What is your definition of mediocrity and failure, John? Since the vast majority of the sports world claimed that the Jazz had no chance to make the playoffs wouldn't the fact that they DID make the playoffs a success? Didn't at least one journalist from a major sports publication predict that the Jazz would finish with the worst record in the league? And since there are at least 15 teams with a worse record now that the season ended reason for celebration? Since the Jazz lost there Hall of Fame coach and there all-star point guard isn't incredible that the new coach has found success (a winning record) by doing things his own way with essentially a new team shouldn't we feel good about our team?

Is your glass half full or half empty?

SG in SLC
Salt Lake City, UT

@John Charity Spring

A little perspective might be in order . . .

Do you remember the Jazz teams of the 1980s and 90s? Do you remember how long it took them to get to the Western Conference Finals? How long after that to get to the NBA Finals? Let me remind you . . . the Jazz moved to Utah in 1979, and didn't make the playoffs in Utah until 1984. It took the Jazz eight more years to first make the Western Conference Finals in 1992, and five more years after that to get over the hump and in to the NBA Finals. Along the way, the Jazz got swept once, in the first round, by the Golden State Warriors, and beaten 4-1 several times.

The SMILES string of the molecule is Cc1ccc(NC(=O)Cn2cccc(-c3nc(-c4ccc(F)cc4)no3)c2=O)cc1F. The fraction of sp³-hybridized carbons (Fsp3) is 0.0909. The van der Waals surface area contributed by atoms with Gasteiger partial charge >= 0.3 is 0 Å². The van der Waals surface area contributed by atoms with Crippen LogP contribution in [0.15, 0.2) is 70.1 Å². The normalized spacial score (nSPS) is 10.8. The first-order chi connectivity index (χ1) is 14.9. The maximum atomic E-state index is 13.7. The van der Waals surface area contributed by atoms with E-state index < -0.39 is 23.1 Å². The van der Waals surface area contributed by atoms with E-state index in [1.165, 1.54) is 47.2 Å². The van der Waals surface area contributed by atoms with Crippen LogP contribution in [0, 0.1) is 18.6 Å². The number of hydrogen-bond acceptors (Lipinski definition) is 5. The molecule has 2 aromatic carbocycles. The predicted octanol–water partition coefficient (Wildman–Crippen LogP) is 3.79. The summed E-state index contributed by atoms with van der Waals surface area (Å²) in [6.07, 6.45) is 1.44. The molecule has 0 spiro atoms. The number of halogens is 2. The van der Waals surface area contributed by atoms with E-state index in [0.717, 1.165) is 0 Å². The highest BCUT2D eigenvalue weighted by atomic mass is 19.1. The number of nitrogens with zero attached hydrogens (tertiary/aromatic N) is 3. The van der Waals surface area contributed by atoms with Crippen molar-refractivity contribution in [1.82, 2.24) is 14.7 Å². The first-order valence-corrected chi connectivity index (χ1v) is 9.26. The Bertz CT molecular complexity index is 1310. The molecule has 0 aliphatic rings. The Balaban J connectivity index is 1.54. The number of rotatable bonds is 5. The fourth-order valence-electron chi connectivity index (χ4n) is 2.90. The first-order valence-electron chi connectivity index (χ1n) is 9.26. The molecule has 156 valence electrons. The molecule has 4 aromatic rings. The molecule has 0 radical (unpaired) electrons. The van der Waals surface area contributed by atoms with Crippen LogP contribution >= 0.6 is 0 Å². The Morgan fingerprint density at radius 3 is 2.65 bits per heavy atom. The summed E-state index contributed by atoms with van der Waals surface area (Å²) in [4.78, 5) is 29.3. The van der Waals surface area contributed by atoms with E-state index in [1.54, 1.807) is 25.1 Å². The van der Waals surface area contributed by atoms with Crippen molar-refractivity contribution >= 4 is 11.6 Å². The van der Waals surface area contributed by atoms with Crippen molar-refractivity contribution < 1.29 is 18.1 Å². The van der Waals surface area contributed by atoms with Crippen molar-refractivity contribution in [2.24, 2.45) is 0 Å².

The 2011-12 Jazz are a very young team with a relatively inexperienced head coach, and they were bound to make some mistakes. Did they play "sloppy" at times? Absolutely. Did their lack of effective perimeter defense and execution in the paint cost them games? Sure. But they weren't particularly selfish, except maybe in comparison to the Spurs themselves, who are an experienced, well-oiled machine that don't make many mistakes.

Eric Samuelsen
Provo, UT

I agree with this editorial. We have young players, and they're still developing. Favors and Hayward are only going to get better. What do we need?
A three point threat at 2-guard.
A lock-down defensive small forward.
Further development from Burks and Kanter.
But above all, better play at the point. Tony Parker destroyed our two point guards.
But with all that, it was an encouraging developmental season.

John Charity Spring
Back Home in Davis County, UT

According to ECR and SG, the Jazz should be praised for being mediocre, rather than completely abominable. That would be true in little league where everyone who shows up gets a participation medal, but not in the world of professional sports.